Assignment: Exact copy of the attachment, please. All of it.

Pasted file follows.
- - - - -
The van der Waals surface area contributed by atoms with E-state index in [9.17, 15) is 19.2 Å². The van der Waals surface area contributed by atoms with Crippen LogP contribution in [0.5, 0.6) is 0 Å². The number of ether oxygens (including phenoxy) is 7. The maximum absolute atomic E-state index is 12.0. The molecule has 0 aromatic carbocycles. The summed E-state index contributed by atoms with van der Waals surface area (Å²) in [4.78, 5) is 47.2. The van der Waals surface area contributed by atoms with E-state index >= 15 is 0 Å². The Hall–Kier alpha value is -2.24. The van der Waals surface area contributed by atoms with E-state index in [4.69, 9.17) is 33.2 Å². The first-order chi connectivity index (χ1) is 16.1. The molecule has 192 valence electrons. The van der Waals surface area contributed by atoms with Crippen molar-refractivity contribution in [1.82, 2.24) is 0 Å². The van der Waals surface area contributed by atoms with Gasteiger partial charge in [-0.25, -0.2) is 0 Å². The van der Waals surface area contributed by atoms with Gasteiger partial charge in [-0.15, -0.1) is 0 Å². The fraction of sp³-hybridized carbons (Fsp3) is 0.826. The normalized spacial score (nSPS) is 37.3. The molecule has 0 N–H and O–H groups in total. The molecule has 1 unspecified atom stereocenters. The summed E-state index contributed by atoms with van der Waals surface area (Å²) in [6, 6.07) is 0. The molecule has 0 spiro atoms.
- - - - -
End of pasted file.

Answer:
The van der Waals surface area contributed by atoms with E-state index in [9.17, 15) is 19.2 Å². The van der Waals surface area contributed by atoms with Crippen LogP contribution in [0.5, 0.6) is 0 Å². The number of ether oxygens (including phenoxy) is 7. The maximum absolute atomic E-state index is 12.0. The molecule has 0 aromatic carbocycles. The summed E-state index contributed by atoms with van der Waals surface area (Å²) in [4.78, 5) is 47.2. The van der Waals surface area contributed by atoms with E-state index >= 15 is 0 Å². The Hall–Kier alpha value is -2.24. The van der Waals surface area contributed by atoms with E-state index in [4.69, 9.17) is 33.2 Å². The first-order chi connectivity index (χ1) is 16.1. The molecule has 192 valence electrons. The van der Waals surface area contributed by atoms with Crippen molar-refractivity contribution in [1.82, 2.24) is 0 Å². The van der Waals surface area contributed by atoms with Gasteiger partial charge in [-0.25, -0.2) is 0 Å². The van der Waals surface area contributed by atoms with Gasteiger partial charge in [-0.15, -0.1) is 0 Å². The fraction of sp³-hybridized carbons (Fsp3) is 0.826. The normalized spacial score (nSPS) is 37.3. The molecule has 0 N–H and O–H groups in total. The molecule has 1 unspecified atom stereocenters. The summed E-state index contributed by atoms with van der Waals surface area (Å²) in [6, 6.07) is 0. The molecule has 0 spiro atoms.